Adaptive Reuse projects are some of our favorites because their history offers so much inspiration to draw from. The project we are highlighting this week is one we feel honored to be a part of because it pulls together family, architectural and regional history.
Our setting is the Pennsylvania Dutch region, and the property has been with the family for generations.
On an expansive and rolling parcel of land our clients are realizing their dream of converting a barn built in 1852 by ancestors into a residence for their growing family.
The barn is currently split in half with a two unit rental property in one half and storage on the other. The goal will be to restore and enhance the original elements comprised of the massive stone walls at either end and the timber frame construction inside. The lower level will be excavated to gain comfortable head height and to reinforce and reset some of the more precarious structural conditions.
From there we will add a new envelope on the lengthwise sides as well as a new attached garage structure with a deck above that looks out over the landscape.
The exciting challenge is to create a space that highlights the volume and height of the space as well as the materials but also achieves a sense of scale and intimacy in keeping with its residential program.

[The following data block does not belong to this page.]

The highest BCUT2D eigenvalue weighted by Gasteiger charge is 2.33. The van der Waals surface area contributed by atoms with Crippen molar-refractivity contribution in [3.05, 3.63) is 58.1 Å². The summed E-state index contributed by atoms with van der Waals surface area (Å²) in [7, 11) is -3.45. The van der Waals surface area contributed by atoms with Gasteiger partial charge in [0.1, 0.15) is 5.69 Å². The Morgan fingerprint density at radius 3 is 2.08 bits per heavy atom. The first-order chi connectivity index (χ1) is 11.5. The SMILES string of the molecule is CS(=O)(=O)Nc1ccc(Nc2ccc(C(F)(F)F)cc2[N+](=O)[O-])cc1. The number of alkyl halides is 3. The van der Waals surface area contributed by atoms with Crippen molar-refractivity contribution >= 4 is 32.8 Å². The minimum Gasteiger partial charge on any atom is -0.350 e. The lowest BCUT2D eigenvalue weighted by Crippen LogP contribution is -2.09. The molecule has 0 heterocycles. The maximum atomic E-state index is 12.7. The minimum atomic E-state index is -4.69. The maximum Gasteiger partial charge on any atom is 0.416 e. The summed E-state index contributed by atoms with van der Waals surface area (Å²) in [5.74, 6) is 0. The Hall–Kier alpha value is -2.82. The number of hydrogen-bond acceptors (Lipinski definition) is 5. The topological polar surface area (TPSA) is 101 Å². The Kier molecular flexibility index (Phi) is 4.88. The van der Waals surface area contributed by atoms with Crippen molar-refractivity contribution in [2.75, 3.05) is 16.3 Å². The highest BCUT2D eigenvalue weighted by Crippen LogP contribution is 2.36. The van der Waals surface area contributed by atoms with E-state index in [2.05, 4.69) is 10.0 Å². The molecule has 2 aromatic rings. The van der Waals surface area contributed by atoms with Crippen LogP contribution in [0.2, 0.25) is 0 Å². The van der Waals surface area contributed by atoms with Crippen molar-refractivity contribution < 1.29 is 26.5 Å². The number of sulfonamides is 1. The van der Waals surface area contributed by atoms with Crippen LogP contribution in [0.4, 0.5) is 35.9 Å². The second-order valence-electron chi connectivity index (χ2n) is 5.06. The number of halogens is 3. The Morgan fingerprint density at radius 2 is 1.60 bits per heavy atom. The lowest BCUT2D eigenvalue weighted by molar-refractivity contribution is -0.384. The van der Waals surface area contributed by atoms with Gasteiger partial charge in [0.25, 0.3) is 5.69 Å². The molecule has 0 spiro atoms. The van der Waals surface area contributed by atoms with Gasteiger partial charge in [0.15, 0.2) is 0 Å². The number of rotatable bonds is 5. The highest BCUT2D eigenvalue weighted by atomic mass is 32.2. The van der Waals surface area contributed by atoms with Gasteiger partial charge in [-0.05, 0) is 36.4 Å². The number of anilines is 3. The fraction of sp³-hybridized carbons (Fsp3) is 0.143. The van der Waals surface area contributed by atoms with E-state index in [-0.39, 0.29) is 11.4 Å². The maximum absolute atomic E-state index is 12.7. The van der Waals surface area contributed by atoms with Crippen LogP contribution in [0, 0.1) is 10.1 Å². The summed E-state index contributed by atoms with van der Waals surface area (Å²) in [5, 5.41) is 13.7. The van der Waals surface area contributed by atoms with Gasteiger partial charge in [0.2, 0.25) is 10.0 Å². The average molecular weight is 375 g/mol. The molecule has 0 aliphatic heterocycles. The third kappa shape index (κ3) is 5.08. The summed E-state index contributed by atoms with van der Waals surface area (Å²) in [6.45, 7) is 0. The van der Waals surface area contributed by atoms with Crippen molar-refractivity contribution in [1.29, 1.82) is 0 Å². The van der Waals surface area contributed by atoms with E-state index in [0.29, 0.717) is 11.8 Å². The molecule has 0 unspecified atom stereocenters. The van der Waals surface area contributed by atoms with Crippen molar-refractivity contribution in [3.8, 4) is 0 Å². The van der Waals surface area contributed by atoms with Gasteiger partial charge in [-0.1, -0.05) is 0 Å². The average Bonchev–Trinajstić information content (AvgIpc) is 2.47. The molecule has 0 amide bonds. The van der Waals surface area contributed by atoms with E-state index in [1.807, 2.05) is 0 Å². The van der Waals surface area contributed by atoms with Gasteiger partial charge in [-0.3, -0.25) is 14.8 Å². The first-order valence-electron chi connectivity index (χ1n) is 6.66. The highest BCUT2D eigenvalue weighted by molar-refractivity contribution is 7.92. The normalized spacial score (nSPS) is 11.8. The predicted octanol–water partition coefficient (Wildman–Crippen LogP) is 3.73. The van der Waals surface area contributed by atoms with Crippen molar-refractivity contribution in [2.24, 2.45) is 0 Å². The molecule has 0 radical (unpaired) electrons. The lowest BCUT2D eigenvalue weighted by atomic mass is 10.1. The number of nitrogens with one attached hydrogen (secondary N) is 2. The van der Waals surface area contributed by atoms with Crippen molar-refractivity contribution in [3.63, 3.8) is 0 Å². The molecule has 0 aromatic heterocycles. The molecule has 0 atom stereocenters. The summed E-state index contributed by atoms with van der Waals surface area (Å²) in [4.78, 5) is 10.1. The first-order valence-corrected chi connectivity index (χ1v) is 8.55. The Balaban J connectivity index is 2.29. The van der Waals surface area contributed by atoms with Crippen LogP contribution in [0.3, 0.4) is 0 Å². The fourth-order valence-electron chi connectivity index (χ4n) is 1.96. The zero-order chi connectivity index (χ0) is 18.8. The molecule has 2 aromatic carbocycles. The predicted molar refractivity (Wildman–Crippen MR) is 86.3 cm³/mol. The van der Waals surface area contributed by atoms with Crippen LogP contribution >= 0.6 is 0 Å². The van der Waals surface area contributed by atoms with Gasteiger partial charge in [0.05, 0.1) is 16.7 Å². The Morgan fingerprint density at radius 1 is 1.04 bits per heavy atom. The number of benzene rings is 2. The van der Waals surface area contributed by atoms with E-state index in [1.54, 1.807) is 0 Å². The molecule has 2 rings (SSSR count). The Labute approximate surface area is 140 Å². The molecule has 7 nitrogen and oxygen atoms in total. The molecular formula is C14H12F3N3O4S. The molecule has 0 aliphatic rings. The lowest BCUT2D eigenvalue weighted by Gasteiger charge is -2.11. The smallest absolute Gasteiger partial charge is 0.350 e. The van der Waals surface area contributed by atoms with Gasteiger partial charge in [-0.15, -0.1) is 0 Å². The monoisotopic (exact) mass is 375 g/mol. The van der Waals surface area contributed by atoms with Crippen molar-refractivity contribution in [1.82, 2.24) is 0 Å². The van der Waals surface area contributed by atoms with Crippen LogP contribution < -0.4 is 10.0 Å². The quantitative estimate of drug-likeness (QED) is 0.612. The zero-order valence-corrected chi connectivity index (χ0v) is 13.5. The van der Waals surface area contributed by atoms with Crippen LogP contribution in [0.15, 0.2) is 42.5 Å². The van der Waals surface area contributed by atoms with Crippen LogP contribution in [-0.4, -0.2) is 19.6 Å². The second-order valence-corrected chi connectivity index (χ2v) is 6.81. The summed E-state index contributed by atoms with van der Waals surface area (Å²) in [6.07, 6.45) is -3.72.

A new dining space will push out from the front facade and be covered by a partial extension of the roof plane. This provides a lower more intimate dining room and breaks up the mass of the building and roof on the exterior. A new attached garage will extend to the south and create a partial courtyard condition at the entry. A glass facade on the southern face will balance the heavy existing construction and take advantage of the southern exposure.
Our approach to organizing such a large and open interior space was to create a recessed and compressed entry in the lower ground level that would open via stair to a grand living, kitchen, dining space on the first floor. The north stone wall will remain entirely visible and intact from the interior. The existing timber construction will outline bays that give scale to individual seating and dining areas.
All of the architectural moves in this project will create opportunities for the original construction details to be preserved and highlighted, creating a contemporary home that is rich in value and history.
We will keep you posted as this project moves foward!
Adaptive Reuse projects are worth the effort because in almost all cases you start with a structure that has materials and construction techniques that would be prohibitively expensive to achieve in today's market, if you could even find craftsmen who knew how to do it .